Wages have suffered their smallest increase in 22 years. Wages have suffered their smallest increase in 22 years.
Finance Consumer More pain to come after wages suffer smallest increase in 22 years Updated:

More pain to come after wages suffer smallest increase in 22 years

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Wages growth has hit record lows as a result of the pandemic, and economists warn there’s more pain to come. 

Pay packets increased just 0.2 per cent in the June quarter and 1.8 per cent over the year.

Both results were the worst ever recorded in the index’s 22-year history – and neither take into account the scores of newly jobless and underemployed Australians suddenly earning less money, as the figures are based on like-for-like comparisons of wages paid.

AMP Capital senior economist Diana Mousina said both of these labour force metrics – collectively referred to as ‘underutilisation’ – would weigh on wages in the months ahead.

That’s because slack in the labour market makes it difficult for workers to bid up their wages – which is why high underemployment in recent years was stifling wages growth even before the pandemic.

The current official unemployment rate is 7.4 per cent (though actual unemployment is likely closer to 13 per cent), which is well above the 4.5 per cent target set by the Reserve Bank.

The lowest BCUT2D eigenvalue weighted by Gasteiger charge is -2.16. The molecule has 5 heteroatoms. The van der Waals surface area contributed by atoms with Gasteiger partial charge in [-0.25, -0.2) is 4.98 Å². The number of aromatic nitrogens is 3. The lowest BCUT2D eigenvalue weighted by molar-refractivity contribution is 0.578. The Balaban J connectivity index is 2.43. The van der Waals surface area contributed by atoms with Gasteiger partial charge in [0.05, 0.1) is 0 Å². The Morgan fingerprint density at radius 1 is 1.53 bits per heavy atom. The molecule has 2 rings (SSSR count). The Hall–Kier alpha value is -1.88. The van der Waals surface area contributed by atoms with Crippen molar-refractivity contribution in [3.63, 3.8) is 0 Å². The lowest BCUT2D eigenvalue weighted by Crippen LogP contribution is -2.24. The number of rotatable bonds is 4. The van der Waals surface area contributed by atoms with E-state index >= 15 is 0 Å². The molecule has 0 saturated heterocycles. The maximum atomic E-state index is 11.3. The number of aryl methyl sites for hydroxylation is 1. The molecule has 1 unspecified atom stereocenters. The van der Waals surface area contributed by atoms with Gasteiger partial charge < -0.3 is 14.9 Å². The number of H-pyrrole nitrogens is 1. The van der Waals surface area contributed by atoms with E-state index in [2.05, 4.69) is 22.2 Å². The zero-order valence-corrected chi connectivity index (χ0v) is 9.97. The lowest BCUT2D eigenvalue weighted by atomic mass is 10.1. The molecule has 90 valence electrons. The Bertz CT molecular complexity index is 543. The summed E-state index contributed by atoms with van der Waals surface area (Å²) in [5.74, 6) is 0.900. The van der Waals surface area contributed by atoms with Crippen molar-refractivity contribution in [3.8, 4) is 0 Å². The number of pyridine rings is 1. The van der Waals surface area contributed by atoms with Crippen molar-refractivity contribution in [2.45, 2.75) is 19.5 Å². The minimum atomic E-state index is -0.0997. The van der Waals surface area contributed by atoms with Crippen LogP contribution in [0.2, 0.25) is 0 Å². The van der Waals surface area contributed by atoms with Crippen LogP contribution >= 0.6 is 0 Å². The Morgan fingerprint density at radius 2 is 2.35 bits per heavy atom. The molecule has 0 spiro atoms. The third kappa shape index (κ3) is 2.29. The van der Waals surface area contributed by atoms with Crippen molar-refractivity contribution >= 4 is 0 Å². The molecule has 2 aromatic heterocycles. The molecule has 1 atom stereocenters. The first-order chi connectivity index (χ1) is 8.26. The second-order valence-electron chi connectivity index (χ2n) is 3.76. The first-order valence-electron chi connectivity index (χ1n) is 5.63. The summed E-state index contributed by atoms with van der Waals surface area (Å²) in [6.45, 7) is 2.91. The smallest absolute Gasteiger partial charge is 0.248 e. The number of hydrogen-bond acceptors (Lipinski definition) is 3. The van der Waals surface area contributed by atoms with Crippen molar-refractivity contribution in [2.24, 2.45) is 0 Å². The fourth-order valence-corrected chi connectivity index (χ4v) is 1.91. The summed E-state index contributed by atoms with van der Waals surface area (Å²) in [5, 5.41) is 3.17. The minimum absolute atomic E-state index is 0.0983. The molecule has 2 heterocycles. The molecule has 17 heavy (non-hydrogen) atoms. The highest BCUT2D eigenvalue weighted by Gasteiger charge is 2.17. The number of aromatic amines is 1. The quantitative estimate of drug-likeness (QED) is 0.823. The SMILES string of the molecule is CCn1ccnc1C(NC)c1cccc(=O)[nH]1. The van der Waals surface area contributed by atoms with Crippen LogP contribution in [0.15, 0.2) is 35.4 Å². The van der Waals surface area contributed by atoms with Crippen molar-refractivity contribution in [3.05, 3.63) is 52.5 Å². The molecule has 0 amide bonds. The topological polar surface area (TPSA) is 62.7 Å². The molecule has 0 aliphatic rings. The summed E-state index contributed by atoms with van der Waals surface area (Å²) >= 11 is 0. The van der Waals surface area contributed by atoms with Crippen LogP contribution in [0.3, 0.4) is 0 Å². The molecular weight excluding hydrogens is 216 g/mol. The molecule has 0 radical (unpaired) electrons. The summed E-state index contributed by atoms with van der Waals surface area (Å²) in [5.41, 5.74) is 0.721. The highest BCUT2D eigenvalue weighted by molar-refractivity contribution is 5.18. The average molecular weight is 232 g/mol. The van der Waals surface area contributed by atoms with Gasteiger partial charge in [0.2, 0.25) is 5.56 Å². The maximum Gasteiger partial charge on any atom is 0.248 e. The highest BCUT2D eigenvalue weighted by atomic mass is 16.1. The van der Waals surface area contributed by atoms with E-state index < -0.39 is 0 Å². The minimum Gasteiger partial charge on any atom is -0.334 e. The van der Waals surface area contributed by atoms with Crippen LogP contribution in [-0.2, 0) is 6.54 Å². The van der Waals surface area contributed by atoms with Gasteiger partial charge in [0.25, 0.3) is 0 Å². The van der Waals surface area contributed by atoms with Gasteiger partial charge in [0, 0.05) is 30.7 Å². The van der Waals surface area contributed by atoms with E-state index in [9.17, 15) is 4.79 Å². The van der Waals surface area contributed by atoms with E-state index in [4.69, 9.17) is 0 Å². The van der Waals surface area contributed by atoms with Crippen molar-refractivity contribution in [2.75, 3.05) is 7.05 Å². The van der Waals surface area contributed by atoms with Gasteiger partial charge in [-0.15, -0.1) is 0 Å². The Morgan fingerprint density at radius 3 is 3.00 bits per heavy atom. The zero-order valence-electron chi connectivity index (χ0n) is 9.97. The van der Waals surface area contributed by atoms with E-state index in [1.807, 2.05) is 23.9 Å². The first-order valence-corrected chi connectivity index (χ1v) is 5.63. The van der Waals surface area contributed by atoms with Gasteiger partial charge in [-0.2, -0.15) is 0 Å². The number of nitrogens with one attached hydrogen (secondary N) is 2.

And that figure is tipped to climb, putting downward pressure on wages.

Treasury expects unemployment to reach 10 per cent before the end of the year, while Commonwealth Bank Economics predicts it will peak at 9 per cent in the September quarter. 

“This is only really the start of the weakness in wages growth if we see those [unemployment] numbers get worse,” Ms Mousina told The New Daily.

“Over the next few quarters we’re looking for wages to only rise by 0.1 per cent or 0.2 per cent.

“That means annual growth is likely to slow down to around 1 per cent over the near term.”

Current expectations are for wages growth to hover at these historically low levels for the next six to 12 months, Ms Mousina said.

But nominal wages growth is unlikely to dip into negative territory, meaning salaries on a collective basis are unlikely to drop. 

“It’s difficult to see outright falls,” Ms Mousina said.

“We’ll probably continue to see upward pressure from the public service, and some industries will still be in demand, things like health, education and mining even.”

Public sector wages rose 0.6 per cent over the June quarter, while private sector wages crept up a near-stagnant 0.1 per cent.

And the ABS noted that businesses cut wages across 1 per cent of jobs, by an average of almost 14 per cent.

BIS Oxford Economics chief economist Sarah Hunter said the strength in public sector wages was a key driver of the June quarter results.

But she said this too would likely be short-lived.

Looking ahead, wages growth is likely to remain very weak given the collapse in employment and depressed economic environment,” she said.

“With many state governments announcing plans for wage freezes in the face of budget pressures and the pace of inflation falling back sharply, momentum in public sector wages is also likely to soften in the near term.”